Suburban building pioneer dies in Florida

Chicago-area homebuilding pioneer Ronald J. Benach, 90, recently died in Boca Raton, Florida, where he lived, his family said.

Benach, founder of Lexington Homes and several other homebuilding companies, died May 6. Services were held in Boca Raton and another private service is planned in the near future for family and friends in Chicago.

Benach started out working for Hoffman Homes, but before long he was branching out on his own. In 1962, he found a piece of property in Schaumburg Township and formed 3-H Building Corp. with his friend, Stewart Grill. The company started by building $15,000 to $20,000 single-family homes, but expanded its appointments and product line to the point where it was delivering more than 1,000 units a year. By the time 3-H was sold to U.S. Home in 1972, the company had closed more than 6,000 Northwest suburban homes.

After the 3-H sale, Benach decided to start another company and invited his friends Bill Maybrook and Peter Bianchini to join him in launching Lexington Homes in 1973. The company's first endeavor was a "coach home" community in Schaumburg.

Over the next 15 years, Lexington Homes grew from a three-person operation to more than 300 employees and closings of more than 1,200 units a year. By the time the company was sold to Westinghouse Credit Corp., Lexington Homes was producing more than $240 million in annual sales and had built 15,000-plus homes.

Following the sale, Benach and other former Lexington executives stayed with Westinghouse. But by 1992, Ron was ready to set out on his own yet again. Bill Maybrook and Wayne Moretti joined him, and together they established Concord Homes. Concord closed just 20 homes its first year of operation, but by 2002, it had built more than 7,000 homes all over the Chicago area.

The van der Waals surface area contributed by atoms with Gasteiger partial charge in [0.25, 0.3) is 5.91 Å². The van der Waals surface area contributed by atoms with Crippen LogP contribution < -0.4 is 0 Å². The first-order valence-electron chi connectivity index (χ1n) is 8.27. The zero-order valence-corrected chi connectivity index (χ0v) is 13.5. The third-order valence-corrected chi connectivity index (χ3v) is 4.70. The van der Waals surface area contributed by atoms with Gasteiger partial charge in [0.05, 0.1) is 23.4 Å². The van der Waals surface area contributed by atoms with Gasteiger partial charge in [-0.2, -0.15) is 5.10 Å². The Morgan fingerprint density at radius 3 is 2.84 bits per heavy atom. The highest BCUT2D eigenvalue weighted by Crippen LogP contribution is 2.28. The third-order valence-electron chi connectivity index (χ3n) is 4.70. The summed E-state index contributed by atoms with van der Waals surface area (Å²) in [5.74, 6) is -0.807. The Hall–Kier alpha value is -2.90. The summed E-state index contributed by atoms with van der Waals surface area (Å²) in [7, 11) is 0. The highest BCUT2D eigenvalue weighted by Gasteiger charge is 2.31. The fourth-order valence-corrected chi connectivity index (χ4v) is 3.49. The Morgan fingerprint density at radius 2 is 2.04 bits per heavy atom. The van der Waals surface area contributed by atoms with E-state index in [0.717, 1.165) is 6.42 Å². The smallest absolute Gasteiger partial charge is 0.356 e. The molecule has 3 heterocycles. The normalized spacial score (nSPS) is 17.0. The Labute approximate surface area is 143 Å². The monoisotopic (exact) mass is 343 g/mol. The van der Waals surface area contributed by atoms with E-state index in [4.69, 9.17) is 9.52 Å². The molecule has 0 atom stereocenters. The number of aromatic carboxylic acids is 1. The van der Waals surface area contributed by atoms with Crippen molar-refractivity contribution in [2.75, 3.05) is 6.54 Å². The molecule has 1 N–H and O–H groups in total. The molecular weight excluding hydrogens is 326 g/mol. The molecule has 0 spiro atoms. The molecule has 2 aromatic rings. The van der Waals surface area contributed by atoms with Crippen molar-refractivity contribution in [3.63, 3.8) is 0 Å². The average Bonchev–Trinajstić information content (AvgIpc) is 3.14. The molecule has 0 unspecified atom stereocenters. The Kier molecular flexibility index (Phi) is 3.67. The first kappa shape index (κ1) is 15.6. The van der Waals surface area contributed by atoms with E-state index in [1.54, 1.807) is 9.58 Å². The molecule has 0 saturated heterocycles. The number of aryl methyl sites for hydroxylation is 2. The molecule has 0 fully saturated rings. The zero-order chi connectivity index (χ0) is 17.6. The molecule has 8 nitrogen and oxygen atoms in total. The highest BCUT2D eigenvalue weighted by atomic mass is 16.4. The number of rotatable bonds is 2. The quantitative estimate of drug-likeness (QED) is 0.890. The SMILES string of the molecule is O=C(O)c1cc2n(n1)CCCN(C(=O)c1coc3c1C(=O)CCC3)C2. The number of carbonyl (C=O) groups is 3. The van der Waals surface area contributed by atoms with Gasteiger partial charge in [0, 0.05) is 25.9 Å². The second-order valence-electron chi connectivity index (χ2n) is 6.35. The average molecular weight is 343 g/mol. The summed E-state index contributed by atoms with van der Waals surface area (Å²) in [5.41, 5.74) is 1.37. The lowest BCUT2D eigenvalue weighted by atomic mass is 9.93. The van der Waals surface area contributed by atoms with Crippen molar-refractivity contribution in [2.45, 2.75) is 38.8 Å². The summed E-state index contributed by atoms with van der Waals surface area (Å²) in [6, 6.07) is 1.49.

In 2006, Benach started his fourth venture, which was the second iteration of Lexington Homes. Today, the firm continues its success as the largest private homebuilder developing in both Chicago and its suburbs, specializing in row houses in urban infill and suburban downtown sites as well as boutique luxury single-family home communities.

"The only thing my dad loved more than the homebuilding industry was his family. There's no one who taught me more about this business, and I'm so lucky to have worked alongside him for all of these years," said Jeff Benach, principal of Lexington Homes.

Benach's career spanned more than six decades and 50,000 homes built, as well as commercial and residential developments in rental and for-sale niches, the family said.